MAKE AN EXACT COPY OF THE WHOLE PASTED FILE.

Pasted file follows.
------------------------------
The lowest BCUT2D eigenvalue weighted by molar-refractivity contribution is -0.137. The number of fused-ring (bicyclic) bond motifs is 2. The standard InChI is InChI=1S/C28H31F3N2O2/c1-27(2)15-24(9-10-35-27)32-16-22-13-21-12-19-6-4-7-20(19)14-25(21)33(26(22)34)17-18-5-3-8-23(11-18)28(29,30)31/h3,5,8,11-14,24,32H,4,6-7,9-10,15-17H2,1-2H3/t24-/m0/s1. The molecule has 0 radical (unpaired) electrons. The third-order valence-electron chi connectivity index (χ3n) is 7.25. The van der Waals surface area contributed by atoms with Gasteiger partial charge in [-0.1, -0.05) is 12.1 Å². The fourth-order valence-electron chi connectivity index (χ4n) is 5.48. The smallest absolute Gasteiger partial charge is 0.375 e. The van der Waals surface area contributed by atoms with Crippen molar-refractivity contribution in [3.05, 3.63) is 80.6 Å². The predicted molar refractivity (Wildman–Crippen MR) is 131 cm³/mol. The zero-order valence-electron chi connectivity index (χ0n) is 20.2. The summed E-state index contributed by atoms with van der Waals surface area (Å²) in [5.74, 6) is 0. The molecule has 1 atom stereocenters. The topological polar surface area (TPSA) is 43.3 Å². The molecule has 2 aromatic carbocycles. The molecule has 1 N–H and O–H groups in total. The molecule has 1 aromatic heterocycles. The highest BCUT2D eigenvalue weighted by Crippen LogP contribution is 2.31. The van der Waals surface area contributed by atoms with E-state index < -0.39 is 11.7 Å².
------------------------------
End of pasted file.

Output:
The lowest BCUT2D eigenvalue weighted by molar-refractivity contribution is -0.137. The number of fused-ring (bicyclic) bond motifs is 2. The standard InChI is InChI=1S/C28H31F3N2O2/c1-27(2)15-24(9-10-35-27)32-16-22-13-21-12-19-6-4-7-20(19)14-25(21)33(26(22)34)17-18-5-3-8-23(11-18)28(29,30)31/h3,5,8,11-14,24,32H,4,6-7,9-10,15-17H2,1-2H3/t24-/m0/s1. The molecule has 0 radical (unpaired) electrons. The third-order valence-electron chi connectivity index (χ3n) is 7.25. The van der Waals surface area contributed by atoms with Gasteiger partial charge in [-0.1, -0.05) is 12.1 Å². The fourth-order valence-electron chi connectivity index (χ4n) is 5.48. The smallest absolute Gasteiger partial charge is 0.375 e. The van der Waals surface area contributed by atoms with Crippen molar-refractivity contribution in [3.05, 3.63) is 80.6 Å². The predicted molar refractivity (Wildman–Crippen MR) is 131 cm³/mol. The zero-order valence-electron chi connectivity index (χ0n) is 20.2. The summed E-state index contributed by atoms with van der Waals surface area (Å²) in [5.74, 6) is 0. The molecule has 1 atom stereocenters. The topological polar surface area (TPSA) is 43.3 Å². The molecule has 2 aromatic carbocycles. The molecule has 1 N–H and O–H groups in total. The molecule has 1 aromatic heterocycles. The highest BCUT2D eigenvalue weighted by Crippen LogP contribution is 2.31. The van der Waals surface area contributed by atoms with E-state index < -0.39 is 11.7 Å².